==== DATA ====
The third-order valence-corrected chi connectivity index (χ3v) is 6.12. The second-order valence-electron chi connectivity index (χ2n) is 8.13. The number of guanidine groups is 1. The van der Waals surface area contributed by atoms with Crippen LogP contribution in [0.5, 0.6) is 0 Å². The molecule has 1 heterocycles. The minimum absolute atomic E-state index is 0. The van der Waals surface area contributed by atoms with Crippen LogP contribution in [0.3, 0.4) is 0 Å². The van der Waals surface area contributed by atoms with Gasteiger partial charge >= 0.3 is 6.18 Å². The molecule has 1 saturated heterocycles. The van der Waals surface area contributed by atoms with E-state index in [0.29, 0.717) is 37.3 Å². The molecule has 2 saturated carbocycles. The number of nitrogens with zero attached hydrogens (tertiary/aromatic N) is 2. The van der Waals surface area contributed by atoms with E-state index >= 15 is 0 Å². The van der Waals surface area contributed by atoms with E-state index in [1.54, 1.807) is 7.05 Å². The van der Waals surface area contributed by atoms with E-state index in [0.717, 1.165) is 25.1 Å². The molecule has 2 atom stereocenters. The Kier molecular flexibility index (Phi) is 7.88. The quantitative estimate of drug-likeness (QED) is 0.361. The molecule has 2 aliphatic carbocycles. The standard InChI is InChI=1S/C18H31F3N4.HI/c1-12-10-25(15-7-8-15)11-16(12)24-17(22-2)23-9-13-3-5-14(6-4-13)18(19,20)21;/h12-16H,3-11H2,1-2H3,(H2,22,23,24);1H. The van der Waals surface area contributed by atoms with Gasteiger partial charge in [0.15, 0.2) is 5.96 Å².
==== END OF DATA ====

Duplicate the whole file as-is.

The third-order valence-corrected chi connectivity index (χ3v) is 6.12. The second-order valence-electron chi connectivity index (χ2n) is 8.13. The number of guanidine groups is 1. The van der Waals surface area contributed by atoms with Crippen LogP contribution in [0.5, 0.6) is 0 Å². The molecule has 1 heterocycles. The minimum absolute atomic E-state index is 0. The van der Waals surface area contributed by atoms with Crippen LogP contribution in [0.3, 0.4) is 0 Å². The van der Waals surface area contributed by atoms with Gasteiger partial charge >= 0.3 is 6.18 Å². The molecule has 1 saturated heterocycles. The van der Waals surface area contributed by atoms with E-state index in [0.29, 0.717) is 37.3 Å². The molecule has 2 saturated carbocycles. The number of nitrogens with zero attached hydrogens (tertiary/aromatic N) is 2. The van der Waals surface area contributed by atoms with E-state index >= 15 is 0 Å². The van der Waals surface area contributed by atoms with E-state index in [1.54, 1.807) is 7.05 Å². The van der Waals surface area contributed by atoms with E-state index in [0.717, 1.165) is 25.1 Å². The molecule has 2 atom stereocenters. The Kier molecular flexibility index (Phi) is 7.88. The quantitative estimate of drug-likeness (QED) is 0.361. The molecule has 2 aliphatic carbocycles. The standard InChI is InChI=1S/C18H31F3N4.HI/c1-12-10-25(15-7-8-15)11-16(12)24-17(22-2)23-9-13-3-5-14(6-4-13)18(19,20)21;/h12-16H,3-11H2,1-2H3,(H2,22,23,24);1H. The van der Waals surface area contributed by atoms with Gasteiger partial charge in [0.15, 0.2) is 5.96 Å².